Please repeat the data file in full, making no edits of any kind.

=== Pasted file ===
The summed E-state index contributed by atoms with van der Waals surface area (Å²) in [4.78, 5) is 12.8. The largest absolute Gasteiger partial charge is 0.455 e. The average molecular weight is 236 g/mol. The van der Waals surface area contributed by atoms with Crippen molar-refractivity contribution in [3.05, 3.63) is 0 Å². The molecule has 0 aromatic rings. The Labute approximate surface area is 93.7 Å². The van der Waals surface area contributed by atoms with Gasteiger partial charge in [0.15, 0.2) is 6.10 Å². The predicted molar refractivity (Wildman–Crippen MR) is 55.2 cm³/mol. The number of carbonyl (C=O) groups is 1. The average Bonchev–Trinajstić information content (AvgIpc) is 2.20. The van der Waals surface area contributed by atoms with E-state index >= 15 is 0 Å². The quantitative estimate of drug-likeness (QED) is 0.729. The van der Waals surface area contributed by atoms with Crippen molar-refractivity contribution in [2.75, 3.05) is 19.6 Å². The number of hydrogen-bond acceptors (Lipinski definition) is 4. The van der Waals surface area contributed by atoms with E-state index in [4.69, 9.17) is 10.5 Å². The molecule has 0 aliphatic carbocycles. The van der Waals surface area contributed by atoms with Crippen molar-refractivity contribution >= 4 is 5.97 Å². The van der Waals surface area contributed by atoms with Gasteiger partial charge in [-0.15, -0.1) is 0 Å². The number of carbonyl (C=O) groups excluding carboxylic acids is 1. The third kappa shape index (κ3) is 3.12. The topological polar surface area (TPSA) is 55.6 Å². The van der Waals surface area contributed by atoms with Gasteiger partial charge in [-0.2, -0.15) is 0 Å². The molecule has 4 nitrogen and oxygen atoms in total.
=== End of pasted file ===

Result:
The summed E-state index contributed by atoms with van der Waals surface area (Å²) in [4.78, 5) is 12.8. The largest absolute Gasteiger partial charge is 0.455 e. The average molecular weight is 236 g/mol. The van der Waals surface area contributed by atoms with Crippen molar-refractivity contribution in [3.05, 3.63) is 0 Å². The molecule has 0 aromatic rings. The Labute approximate surface area is 93.7 Å². The van der Waals surface area contributed by atoms with Gasteiger partial charge in [0.15, 0.2) is 6.10 Å². The predicted molar refractivity (Wildman–Crippen MR) is 55.2 cm³/mol. The number of carbonyl (C=O) groups is 1. The average Bonchev–Trinajstić information content (AvgIpc) is 2.20. The van der Waals surface area contributed by atoms with E-state index >= 15 is 0 Å². The quantitative estimate of drug-likeness (QED) is 0.729. The van der Waals surface area contributed by atoms with Crippen molar-refractivity contribution in [2.75, 3.05) is 19.6 Å². The number of hydrogen-bond acceptors (Lipinski definition) is 4. The van der Waals surface area contributed by atoms with E-state index in [4.69, 9.17) is 10.5 Å². The molecule has 0 aliphatic carbocycles. The van der Waals surface area contributed by atoms with Crippen molar-refractivity contribution >= 4 is 5.97 Å². The van der Waals surface area contributed by atoms with Gasteiger partial charge in [-0.15, -0.1) is 0 Å². The number of carbonyl (C=O) groups excluding carboxylic acids is 1. The third kappa shape index (κ3) is 3.12. The topological polar surface area (TPSA) is 55.6 Å². The van der Waals surface area contributed by atoms with Gasteiger partial charge in [-0.2, -0.15) is 0 Å². The molecule has 4 nitrogen and oxygen atoms in total.